Petition launched by libraries to reduce restrictions and prices on ebooks

The Strathcona County Library is joining the fight against the costs and restrictions being levied on ebooks and digital audio books. A petition has been launched to try to bring the plight of libraries to the attention of the companies causing problems. Supplied

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The Strathcona County Library is joining the fight against the costs and restrictions being levied on ebooks and digital audiobooks.

“For the last 10 years that ebooks have been prominent, we’ve been trying to work with publishers if they have concerns about their profitability when it comes to ebooks and over that time there been both more and less restrictive practices,” explained Sharon Siga, CEO of Strathcona County Library. “Public libraries pay a higher price for a single copy of an ebook or an audiobook than consumers do and there is a restriction on how long that item is available to the library. After 26 borrowings it disappears and the library has to purchase it again or if we’ve had it for two years it disappears.”

Macmillan Publishing has announced some new rules for the ebooks it offers and libraries across the continent are not happy.

“One further restriction is being introduced by one of the big five publishers on Nov. 1, which means any public library is only allowed to purchase one copy when a new ebook is released and then have to wait eight weeks to be able to purchase any subsequent copies,” she said. “This is the most restrictive new development and that is what the petition is focusing on.”

The new restriction would heavily limit library access to popular content that readers want and add barriers for those who can’t afford to purchase every ebook they want to read.

“There are five multi-national publishers that control 80 per cent of the publishing in North America and our concern is that if one goes ahead with a restrictive access policy then others will follow suit,” Siga noted.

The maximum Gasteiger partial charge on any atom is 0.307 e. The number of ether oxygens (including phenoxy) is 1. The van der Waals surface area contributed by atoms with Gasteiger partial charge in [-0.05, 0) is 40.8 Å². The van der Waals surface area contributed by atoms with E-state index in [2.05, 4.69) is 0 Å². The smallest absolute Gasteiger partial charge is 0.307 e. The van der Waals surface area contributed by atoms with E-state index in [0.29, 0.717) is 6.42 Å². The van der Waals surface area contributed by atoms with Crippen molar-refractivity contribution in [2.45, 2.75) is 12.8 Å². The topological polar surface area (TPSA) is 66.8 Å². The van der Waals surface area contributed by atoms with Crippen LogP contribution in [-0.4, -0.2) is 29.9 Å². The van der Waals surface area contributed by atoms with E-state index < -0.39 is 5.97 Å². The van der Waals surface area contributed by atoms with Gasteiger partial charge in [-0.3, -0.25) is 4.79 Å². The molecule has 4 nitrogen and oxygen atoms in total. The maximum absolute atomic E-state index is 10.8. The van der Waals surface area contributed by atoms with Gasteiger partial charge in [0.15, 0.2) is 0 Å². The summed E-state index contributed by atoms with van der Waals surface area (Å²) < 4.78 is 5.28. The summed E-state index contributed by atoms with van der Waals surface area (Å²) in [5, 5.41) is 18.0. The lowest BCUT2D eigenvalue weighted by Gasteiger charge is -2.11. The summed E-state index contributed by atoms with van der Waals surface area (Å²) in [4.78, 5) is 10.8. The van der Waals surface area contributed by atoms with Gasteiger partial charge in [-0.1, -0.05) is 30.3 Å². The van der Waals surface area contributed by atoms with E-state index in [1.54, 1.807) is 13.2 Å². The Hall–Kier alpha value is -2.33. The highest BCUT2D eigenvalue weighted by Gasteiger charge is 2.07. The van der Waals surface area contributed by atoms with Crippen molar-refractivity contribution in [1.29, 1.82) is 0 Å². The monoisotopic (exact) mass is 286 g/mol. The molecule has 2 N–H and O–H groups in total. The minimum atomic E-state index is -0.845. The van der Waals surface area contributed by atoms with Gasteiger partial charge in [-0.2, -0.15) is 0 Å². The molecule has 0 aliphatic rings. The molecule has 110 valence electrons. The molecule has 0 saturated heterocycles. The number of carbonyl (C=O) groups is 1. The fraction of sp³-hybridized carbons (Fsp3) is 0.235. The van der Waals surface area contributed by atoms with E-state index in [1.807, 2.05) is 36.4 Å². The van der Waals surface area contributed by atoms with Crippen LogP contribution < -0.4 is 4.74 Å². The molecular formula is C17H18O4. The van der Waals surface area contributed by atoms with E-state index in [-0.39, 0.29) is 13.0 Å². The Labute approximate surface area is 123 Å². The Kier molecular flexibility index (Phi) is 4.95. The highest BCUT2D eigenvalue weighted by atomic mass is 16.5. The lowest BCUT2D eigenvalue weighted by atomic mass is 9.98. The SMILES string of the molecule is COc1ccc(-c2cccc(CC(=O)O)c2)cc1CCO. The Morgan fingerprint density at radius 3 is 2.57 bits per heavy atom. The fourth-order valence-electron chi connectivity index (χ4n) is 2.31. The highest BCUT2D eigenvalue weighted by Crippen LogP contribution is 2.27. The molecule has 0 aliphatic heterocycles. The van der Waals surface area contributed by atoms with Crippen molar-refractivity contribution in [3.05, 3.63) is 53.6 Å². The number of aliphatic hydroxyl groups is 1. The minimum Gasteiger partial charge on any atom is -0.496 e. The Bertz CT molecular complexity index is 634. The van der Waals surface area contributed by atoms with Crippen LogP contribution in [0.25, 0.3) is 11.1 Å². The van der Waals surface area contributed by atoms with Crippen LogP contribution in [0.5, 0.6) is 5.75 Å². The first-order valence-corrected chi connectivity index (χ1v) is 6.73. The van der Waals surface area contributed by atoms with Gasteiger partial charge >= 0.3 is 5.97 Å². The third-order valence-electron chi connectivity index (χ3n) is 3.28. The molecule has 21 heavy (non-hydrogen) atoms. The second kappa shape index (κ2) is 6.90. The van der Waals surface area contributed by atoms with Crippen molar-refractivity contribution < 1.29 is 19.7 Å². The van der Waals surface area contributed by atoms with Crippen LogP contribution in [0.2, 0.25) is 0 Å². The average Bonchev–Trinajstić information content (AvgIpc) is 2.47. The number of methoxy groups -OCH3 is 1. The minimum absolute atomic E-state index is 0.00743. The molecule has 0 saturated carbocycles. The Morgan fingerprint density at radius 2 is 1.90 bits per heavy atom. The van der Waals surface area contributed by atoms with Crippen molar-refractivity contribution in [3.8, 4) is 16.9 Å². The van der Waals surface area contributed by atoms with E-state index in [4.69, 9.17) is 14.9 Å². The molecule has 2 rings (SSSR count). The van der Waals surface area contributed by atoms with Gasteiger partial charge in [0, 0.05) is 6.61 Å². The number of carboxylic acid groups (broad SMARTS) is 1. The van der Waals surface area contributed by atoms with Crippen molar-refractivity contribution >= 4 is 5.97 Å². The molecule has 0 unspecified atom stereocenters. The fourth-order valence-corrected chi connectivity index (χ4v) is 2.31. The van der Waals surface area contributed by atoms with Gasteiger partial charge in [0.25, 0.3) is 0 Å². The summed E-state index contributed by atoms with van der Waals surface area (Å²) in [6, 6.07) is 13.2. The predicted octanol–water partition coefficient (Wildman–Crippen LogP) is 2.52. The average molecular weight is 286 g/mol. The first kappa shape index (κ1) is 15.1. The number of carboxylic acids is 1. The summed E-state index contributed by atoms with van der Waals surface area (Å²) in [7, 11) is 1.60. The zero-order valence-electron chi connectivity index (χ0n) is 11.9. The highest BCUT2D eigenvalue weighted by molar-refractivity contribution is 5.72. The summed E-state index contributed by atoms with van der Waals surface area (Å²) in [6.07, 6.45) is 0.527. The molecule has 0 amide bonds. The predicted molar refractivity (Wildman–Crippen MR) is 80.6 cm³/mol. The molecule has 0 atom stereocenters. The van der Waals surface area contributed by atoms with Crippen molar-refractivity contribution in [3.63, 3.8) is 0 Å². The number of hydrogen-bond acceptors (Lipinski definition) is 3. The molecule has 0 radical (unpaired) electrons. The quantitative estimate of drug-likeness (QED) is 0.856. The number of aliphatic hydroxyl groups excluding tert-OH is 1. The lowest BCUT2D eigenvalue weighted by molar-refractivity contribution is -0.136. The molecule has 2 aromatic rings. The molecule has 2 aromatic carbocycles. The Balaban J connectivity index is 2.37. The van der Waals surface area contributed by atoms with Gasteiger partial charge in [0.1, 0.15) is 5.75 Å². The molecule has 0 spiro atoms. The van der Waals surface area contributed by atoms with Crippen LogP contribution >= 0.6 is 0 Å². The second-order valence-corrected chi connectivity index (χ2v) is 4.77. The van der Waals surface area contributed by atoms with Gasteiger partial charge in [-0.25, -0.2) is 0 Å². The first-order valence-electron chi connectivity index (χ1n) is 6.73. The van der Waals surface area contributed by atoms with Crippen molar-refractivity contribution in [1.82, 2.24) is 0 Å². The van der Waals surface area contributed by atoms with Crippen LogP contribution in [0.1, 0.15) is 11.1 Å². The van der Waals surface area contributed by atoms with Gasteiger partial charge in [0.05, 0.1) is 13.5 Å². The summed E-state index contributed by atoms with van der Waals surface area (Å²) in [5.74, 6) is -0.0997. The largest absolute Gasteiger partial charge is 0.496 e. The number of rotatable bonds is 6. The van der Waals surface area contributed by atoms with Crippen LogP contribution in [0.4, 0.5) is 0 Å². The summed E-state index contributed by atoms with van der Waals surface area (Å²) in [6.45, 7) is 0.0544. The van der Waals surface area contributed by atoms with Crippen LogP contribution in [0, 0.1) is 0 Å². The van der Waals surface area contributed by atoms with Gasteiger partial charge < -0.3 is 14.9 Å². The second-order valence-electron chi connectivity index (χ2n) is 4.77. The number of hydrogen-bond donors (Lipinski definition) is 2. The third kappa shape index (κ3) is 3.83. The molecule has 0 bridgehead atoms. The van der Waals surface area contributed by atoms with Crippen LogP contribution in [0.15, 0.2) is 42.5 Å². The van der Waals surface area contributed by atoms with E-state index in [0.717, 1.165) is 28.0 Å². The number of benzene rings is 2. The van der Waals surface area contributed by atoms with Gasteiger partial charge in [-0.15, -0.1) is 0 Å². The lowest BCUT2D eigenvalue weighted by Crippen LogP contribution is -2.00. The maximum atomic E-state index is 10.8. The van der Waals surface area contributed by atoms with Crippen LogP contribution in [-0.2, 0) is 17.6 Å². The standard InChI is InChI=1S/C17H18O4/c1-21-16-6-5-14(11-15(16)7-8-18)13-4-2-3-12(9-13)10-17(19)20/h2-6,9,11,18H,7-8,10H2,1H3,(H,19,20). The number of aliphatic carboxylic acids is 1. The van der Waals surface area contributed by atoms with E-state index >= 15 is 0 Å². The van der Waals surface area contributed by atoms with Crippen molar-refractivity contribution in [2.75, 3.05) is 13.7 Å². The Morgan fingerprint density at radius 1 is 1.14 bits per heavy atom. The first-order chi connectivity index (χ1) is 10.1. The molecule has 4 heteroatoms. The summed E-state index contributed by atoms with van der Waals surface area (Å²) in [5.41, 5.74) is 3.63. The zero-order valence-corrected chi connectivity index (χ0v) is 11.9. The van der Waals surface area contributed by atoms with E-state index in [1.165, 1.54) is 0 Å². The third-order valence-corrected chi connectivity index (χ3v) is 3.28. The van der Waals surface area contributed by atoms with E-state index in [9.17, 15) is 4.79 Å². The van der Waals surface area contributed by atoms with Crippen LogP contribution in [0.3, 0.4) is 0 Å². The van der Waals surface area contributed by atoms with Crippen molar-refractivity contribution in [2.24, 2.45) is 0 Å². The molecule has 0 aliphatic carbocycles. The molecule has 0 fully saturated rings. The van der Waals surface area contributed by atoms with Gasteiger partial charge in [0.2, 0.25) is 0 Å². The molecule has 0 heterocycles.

A North American petition launched on Oct. 15 by the American Library Association, supported by Canadian associations, is trying to bring the plight of libraries to the attention of the companies causing problems. The local library is encouraging people to take part after the Edmonton Public Library began leading the charge in the Metro region.

“We have also been contesting some of the data that is being reported on the impact on the publishers of the library purchases and the subsequent lending of the ebooks and we haven’t seen any data to date that supports their contention that selling to libraries is impacts their bottom line,” Siga said. “Our position is that it is part of the publishing and bookselling ecosystem. The data out there shows that people who borrow books are more likely to buy books than those who do not use the library.”

Siga said they have been working with publishers on ebooks for 10 years but at this point, they decided it was time to reach out to the public to see if there was a concern about ebook accessibility for libraries.

“For us, the concern is that for some people the ebook and audio format is ideal for them because they do not have the means to come to the library to access materials from home,” she said. “One of our core missions is to provide access to people in our community and we really feel this goes in the wrong direction.”

The data shows that people discover books at the library and many decide to purchase the books they enjoy.

Amazon’s audible subscription service is also a problem for libraries because the audiobooks and ebooks are not available outside of that service and are not available to libraries.

Siga added libraries are also hoping to work with the federal government to find a solution that would benefit libraries and Canadian authors so that libraries can continue to buy and lend digital content. Currently, libraries are often paying three to five times higher for ebooks than the consumer price.

You can find the petition at https://p2a.co/fgcQkzV or by visiting the Strathcona County Library where staff will help you fill out the petition online.

tdosser@postmedia.com

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